Residential property prices rose again in January, but the rate of increase continues to ease.
Prices increased by 5.6pc nationally in the year to January. This compares with an increase of 11.8pc in the twelve months to January last year.
In the month of January prices actually fell by 0.4pc. It was the third month in a row that prices fell on a monthly basis.
Dublin property prices rose by 1.9pc in the year to January, according to the Central Statistics Office.
Prices in the rest of the country were 9.5pc higher in the year to January.
The region outside of Dublin that saw the largest rise in property prices was the mid-west at 16.5pc, while the smallest rise was recorded in the mid-east at 5.1pc.
Households paid a median, or typical, price of €250,000 for a dwelling on the residential property market in the first month of the year.
The Dublin region had the highest median price at €368,000 in the year to January.
Within the Dublin region, Dún Laoghaire-Rathdown had the highest median price at €537,367, while Fingal had the lowest at €330,000, the CSO said.
The highest median prices outside Dublin were in Wicklow at €317,500, while the lowest were €98,373 in Longford and €100,000 in Leitrim.
Meanwhile, consumer prices rose last month on the back of higher rents and energy bills.
Average prices rose by 0.6pc in February on an annual basis, the Central Statistics Office said.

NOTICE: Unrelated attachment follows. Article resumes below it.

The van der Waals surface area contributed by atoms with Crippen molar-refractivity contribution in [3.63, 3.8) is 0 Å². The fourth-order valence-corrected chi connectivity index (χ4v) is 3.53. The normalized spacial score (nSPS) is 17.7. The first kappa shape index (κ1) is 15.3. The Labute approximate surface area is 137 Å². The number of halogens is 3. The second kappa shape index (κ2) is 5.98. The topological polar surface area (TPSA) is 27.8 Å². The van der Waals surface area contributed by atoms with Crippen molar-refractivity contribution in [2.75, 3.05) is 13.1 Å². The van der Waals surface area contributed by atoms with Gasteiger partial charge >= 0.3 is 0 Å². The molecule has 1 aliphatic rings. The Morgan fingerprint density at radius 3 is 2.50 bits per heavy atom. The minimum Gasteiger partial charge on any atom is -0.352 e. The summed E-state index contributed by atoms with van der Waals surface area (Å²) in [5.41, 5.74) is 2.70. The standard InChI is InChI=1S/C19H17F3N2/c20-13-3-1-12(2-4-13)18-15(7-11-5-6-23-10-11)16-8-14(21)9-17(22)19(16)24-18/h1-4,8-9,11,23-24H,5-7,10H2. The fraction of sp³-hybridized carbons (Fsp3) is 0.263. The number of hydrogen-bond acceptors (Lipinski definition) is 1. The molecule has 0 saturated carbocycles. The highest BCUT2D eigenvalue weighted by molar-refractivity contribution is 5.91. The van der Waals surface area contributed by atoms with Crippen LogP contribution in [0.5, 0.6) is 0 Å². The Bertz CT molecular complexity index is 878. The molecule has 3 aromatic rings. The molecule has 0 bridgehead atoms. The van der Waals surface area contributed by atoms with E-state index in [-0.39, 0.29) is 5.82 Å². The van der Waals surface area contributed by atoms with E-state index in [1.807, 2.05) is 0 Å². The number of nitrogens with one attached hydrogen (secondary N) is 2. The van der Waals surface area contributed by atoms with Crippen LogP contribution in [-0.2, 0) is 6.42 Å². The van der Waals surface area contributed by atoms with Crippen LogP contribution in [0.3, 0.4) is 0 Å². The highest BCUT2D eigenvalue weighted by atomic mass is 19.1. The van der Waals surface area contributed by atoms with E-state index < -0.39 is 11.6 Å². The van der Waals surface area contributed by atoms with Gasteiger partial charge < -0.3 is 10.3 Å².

On a monthly basis, prices were up 0.8pc, as the cost of airfares and hotel accommodation were higher in the month, and clothing and footwear prices were up due to the ending of the January sales.
The CSO said that the cost of housing, water, electricity, gas and other fuels rose by 4pc in February compared with the same month last year.
And the fall-out from the restoration of the 13.5pc VAT rate for the hospitality sector continues, with prices in restaurants and hotels up 3.6pc.
The cost of hairdressing was also up. The sector was impacted by the VAT change.
Newspapers prices were 5.7pc in the year to February, as many publications hiked their prices at the start of the year.
The figures show lower prices for health and motor insurance premiums, as well as a fall in prices of appliances and products for personal care.
Transport costs were down due to lower air fares, which was partially offset by an increase in the cost of buying a new car.